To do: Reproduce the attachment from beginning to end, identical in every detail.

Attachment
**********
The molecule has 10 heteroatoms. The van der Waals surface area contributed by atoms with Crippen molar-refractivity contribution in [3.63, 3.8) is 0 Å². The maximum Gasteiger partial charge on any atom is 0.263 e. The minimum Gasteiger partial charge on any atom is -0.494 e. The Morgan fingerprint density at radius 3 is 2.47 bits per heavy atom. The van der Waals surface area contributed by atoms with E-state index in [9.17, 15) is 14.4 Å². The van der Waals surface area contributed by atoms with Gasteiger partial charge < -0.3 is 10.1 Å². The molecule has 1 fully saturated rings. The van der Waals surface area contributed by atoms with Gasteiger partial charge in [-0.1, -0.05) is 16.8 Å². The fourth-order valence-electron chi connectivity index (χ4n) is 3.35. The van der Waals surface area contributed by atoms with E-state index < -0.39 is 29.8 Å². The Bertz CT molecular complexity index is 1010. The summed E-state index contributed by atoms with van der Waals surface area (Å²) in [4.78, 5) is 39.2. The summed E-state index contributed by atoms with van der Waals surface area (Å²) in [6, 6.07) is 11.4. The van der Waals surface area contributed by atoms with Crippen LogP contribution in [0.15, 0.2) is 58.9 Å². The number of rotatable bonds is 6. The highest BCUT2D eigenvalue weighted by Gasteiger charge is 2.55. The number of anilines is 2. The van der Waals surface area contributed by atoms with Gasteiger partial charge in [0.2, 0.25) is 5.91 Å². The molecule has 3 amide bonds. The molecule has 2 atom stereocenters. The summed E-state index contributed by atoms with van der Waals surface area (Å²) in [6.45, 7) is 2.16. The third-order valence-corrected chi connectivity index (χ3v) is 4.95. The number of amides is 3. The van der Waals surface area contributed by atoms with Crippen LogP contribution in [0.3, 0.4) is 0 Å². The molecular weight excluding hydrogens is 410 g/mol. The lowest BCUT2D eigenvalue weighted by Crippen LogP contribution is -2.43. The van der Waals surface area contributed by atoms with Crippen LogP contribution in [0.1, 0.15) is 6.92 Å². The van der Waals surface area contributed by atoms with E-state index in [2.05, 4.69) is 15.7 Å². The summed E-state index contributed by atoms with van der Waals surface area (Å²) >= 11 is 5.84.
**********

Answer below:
The molecule has 10 heteroatoms. The van der Waals surface area contributed by atoms with Crippen molar-refractivity contribution in [3.63, 3.8) is 0 Å². The maximum Gasteiger partial charge on any atom is 0.263 e. The minimum Gasteiger partial charge on any atom is -0.494 e. The Morgan fingerprint density at radius 3 is 2.47 bits per heavy atom. The van der Waals surface area contributed by atoms with E-state index in [9.17, 15) is 14.4 Å². The van der Waals surface area contributed by atoms with Gasteiger partial charge < -0.3 is 10.1 Å². The molecule has 1 fully saturated rings. The van der Waals surface area contributed by atoms with Gasteiger partial charge in [-0.1, -0.05) is 16.8 Å². The fourth-order valence-electron chi connectivity index (χ4n) is 3.35. The van der Waals surface area contributed by atoms with E-state index < -0.39 is 29.8 Å². The Bertz CT molecular complexity index is 1010. The summed E-state index contributed by atoms with van der Waals surface area (Å²) in [4.78, 5) is 39.2. The summed E-state index contributed by atoms with van der Waals surface area (Å²) in [6, 6.07) is 11.4. The van der Waals surface area contributed by atoms with Crippen LogP contribution in [0.15, 0.2) is 58.9 Å². The number of rotatable bonds is 6. The highest BCUT2D eigenvalue weighted by Gasteiger charge is 2.55. The number of anilines is 2. The van der Waals surface area contributed by atoms with Gasteiger partial charge in [0.2, 0.25) is 5.91 Å². The molecule has 3 amide bonds. The molecule has 2 atom stereocenters. The summed E-state index contributed by atoms with van der Waals surface area (Å²) in [6.45, 7) is 2.16. The third-order valence-corrected chi connectivity index (χ3v) is 4.95. The number of amides is 3. The van der Waals surface area contributed by atoms with Crippen LogP contribution in [0.3, 0.4) is 0 Å². The molecular weight excluding hydrogens is 410 g/mol. The lowest BCUT2D eigenvalue weighted by Crippen LogP contribution is -2.43. The van der Waals surface area contributed by atoms with Crippen LogP contribution in [0.1, 0.15) is 6.92 Å². The van der Waals surface area contributed by atoms with E-state index in [2.05, 4.69) is 15.7 Å². The summed E-state index contributed by atoms with van der Waals surface area (Å²) >= 11 is 5.84.